Geologists in territorial times, likely for the Bureau of Mining, made a recommendation for “further consideration of this site.”
“But without going through historical archived boxes I cannot tell for certain if that ever happened,” Wehrman said. “I would expect that, had there been any remaining safety issues, the Port Graham folks would have been talking about it to someone who would have contacted us by now.”
Wehrman said he looked back through the AML Program’s completed project list and didn’t see anything.
“I also looked back at the historical data sets in the national Abandoned Mine Land Inventory System (AMLIS) that the USDI Office of Surface Mining Reclamation and Enforcement maintains and didn’t find anything there either,” he said.
Most people know the story of how Homer was established as a coal mining town at the end of the Spit in the late 1890s. Coal on the beaches is a constant reminder of the resource’s presence wedged in the bluffs and on submerged shelves lining the shore. A lesser-known detail is that Cook Inlet has large coal deposits that periodically have different groups taking an interest. However, the majority of those asking about claims don’t come back, said the head of the state’s coal program, Russell Kirkham.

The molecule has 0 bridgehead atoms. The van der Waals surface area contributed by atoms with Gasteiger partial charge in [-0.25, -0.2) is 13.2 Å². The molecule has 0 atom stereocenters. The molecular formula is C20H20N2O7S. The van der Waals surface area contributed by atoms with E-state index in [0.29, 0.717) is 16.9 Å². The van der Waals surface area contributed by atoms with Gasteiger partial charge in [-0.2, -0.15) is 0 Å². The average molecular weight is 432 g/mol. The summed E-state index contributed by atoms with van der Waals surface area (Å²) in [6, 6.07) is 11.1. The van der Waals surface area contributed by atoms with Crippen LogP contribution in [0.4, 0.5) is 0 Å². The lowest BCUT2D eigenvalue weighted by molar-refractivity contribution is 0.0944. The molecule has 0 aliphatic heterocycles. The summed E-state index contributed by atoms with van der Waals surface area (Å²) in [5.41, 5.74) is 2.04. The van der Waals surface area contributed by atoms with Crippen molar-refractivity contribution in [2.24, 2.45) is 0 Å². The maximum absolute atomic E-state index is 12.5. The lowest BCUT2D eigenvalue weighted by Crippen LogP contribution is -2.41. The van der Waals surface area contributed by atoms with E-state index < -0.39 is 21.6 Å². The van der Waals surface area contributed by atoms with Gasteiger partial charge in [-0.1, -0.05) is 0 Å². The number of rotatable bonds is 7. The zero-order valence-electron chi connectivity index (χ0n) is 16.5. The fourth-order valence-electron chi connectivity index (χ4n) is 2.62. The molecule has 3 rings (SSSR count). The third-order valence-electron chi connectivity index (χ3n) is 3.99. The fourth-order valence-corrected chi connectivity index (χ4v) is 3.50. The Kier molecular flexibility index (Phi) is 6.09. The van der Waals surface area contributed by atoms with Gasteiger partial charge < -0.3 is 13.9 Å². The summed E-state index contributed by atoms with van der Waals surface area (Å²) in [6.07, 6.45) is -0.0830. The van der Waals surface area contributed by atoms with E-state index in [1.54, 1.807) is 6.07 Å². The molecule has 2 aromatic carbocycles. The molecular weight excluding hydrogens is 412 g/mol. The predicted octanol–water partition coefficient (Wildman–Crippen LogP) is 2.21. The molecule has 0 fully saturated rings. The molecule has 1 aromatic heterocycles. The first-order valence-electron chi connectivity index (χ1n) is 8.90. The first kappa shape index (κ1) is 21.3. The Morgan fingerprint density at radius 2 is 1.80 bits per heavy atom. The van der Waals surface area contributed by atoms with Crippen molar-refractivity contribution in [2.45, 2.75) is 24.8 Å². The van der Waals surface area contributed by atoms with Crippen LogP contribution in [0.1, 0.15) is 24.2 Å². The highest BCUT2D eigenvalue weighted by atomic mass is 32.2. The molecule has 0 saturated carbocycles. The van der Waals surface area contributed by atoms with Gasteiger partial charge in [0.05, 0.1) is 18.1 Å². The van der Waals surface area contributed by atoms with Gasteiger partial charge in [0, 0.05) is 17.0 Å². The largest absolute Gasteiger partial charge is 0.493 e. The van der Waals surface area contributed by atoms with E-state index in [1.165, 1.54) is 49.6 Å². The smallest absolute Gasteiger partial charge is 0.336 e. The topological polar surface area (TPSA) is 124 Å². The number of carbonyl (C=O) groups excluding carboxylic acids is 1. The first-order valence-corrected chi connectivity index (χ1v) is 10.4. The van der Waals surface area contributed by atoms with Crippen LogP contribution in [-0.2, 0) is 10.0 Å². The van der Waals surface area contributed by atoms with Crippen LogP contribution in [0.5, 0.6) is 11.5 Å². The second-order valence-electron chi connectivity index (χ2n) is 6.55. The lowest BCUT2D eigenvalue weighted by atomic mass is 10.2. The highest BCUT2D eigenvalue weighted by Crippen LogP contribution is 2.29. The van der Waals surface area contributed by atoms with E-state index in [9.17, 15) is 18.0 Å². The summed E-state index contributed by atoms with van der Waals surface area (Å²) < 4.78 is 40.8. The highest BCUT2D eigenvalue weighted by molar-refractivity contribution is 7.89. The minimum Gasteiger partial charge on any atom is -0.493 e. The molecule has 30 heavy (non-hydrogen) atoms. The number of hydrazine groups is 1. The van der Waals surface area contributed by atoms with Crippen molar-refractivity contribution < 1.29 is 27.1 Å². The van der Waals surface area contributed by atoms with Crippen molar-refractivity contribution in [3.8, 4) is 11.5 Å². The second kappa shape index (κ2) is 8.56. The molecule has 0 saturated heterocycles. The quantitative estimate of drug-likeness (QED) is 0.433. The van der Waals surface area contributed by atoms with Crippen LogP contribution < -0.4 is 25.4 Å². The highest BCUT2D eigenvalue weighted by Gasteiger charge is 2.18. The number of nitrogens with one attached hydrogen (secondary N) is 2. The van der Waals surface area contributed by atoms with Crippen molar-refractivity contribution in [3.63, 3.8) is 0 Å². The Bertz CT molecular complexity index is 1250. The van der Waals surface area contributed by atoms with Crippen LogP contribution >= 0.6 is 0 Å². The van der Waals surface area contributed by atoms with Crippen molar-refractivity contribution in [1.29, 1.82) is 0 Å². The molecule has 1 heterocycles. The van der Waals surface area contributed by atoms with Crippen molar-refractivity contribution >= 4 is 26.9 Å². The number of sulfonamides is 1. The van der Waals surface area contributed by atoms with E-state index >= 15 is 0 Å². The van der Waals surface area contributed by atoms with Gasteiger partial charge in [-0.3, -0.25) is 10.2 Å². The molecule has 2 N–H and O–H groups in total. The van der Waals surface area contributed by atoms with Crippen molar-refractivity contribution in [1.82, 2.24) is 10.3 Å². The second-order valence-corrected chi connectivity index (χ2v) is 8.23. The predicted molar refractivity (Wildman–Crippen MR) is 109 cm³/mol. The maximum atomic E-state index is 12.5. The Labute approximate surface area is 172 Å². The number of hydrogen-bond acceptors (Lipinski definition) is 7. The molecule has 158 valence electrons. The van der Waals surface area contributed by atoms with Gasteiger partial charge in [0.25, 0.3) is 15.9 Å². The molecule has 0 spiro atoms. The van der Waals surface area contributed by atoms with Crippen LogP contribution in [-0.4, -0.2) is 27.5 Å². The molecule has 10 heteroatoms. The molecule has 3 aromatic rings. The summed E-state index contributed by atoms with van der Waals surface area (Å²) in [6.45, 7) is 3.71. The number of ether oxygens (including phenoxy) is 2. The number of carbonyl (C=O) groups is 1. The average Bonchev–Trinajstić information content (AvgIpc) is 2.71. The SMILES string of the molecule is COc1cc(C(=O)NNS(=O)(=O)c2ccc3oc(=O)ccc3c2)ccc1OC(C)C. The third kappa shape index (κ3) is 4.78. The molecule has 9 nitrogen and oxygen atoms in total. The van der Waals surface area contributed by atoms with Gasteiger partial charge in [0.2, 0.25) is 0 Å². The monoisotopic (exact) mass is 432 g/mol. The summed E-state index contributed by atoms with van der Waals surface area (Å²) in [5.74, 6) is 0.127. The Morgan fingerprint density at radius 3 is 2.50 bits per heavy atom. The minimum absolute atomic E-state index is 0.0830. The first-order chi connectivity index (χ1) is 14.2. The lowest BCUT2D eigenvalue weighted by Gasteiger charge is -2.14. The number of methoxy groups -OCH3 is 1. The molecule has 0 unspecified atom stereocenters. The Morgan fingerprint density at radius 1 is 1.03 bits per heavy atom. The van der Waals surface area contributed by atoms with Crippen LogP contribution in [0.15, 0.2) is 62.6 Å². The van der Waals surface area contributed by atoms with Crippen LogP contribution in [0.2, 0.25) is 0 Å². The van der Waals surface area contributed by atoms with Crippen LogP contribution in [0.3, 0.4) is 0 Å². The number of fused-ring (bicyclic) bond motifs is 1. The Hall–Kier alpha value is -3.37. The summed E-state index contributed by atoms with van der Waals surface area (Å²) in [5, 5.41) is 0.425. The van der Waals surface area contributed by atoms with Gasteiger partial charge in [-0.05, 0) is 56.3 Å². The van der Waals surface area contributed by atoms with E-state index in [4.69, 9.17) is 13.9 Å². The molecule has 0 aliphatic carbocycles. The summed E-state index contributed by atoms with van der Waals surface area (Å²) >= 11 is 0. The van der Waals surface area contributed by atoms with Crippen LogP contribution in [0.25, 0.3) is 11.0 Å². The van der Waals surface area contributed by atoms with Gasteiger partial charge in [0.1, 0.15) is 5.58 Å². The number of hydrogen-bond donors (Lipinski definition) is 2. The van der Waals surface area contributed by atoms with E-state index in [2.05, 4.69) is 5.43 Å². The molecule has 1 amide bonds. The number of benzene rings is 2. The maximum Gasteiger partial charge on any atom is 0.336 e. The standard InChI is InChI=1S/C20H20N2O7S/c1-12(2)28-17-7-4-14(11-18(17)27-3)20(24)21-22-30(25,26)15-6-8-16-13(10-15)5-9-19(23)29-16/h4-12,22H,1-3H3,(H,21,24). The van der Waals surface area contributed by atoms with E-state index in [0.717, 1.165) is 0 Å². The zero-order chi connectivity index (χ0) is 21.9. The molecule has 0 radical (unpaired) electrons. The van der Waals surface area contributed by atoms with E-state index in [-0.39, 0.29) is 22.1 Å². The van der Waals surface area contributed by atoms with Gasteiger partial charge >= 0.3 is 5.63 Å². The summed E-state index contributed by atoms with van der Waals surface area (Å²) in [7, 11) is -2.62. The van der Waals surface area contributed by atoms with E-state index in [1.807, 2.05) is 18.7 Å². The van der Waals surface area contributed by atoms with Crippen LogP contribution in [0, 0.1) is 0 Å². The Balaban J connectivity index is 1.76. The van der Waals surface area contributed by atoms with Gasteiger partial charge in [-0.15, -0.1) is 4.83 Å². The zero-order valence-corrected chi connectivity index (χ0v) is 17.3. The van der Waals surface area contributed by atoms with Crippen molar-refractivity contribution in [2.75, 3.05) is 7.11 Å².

Covering coal’s tracks
Simeon Kvasnikoff, an elder living in Port Graham who remembers much of the oral traditions of the area, recounts combing the site of the old Coal Village for artifacts.
“The Russians put the Natives to work building a dock there for hauling the coal out,” Kvasnikoff said. “They had to haul it with a wheelbarrow to build the dock.”
Kvasnikoff said that, at one time, a store and a church were built over there.
“I’ve been looking around and I couldn’t find anything,” he explained. “My mother and father were the first ones to live over there after the Russians left. They lived in a store the Russians left.”
His mother and father went to live at the old Coal Village in 1919-1920, after they had married in Seldovia. The village is described as being about three to four miles from Port Graham and about that distance from Nanwalek.
“My mother told me she used to find gold coins on streams that Russians dropped,” Kvasnikoff said. “When they bought the sea otter furs, they paid the Natives in gold coins.”
The beach near the site of the dock is bare of rocks now, exposing a sandy shore. Kvasnikoff said rocks used from the beach were hauled by wheelbarrow to build a rampway for the coal haul.